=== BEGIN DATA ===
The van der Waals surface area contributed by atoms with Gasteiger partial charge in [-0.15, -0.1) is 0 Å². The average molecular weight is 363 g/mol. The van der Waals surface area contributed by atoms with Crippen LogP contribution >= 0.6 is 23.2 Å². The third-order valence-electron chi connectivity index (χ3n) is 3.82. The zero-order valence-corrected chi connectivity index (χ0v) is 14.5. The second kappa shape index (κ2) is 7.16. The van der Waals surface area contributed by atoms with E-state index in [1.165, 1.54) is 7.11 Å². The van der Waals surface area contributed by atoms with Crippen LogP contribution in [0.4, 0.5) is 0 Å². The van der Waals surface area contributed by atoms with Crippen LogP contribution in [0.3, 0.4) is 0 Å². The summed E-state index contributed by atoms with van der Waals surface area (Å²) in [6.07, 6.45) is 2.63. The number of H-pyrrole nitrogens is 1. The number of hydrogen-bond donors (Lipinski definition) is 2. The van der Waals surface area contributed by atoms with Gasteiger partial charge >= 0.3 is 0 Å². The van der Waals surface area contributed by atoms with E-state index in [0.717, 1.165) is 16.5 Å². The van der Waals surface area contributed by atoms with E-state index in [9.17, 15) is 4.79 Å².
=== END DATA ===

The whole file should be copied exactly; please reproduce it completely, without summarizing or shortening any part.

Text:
The van der Waals surface area contributed by atoms with Gasteiger partial charge in [-0.15, -0.1) is 0 Å². The average molecular weight is 363 g/mol. The van der Waals surface area contributed by atoms with Crippen LogP contribution >= 0.6 is 23.2 Å². The third-order valence-electron chi connectivity index (χ3n) is 3.82. The zero-order valence-corrected chi connectivity index (χ0v) is 14.5. The second kappa shape index (κ2) is 7.16. The van der Waals surface area contributed by atoms with E-state index in [1.165, 1.54) is 7.11 Å². The van der Waals surface area contributed by atoms with Crippen LogP contribution in [0.4, 0.5) is 0 Å². The van der Waals surface area contributed by atoms with Crippen LogP contribution in [0.3, 0.4) is 0 Å². The summed E-state index contributed by atoms with van der Waals surface area (Å²) in [6.07, 6.45) is 2.63. The number of H-pyrrole nitrogens is 1. The number of hydrogen-bond donors (Lipinski definition) is 2. The van der Waals surface area contributed by atoms with Gasteiger partial charge >= 0.3 is 0 Å². The van der Waals surface area contributed by atoms with E-state index in [0.717, 1.165) is 16.5 Å². The van der Waals surface area contributed by atoms with E-state index in [9.17, 15) is 4.79 Å².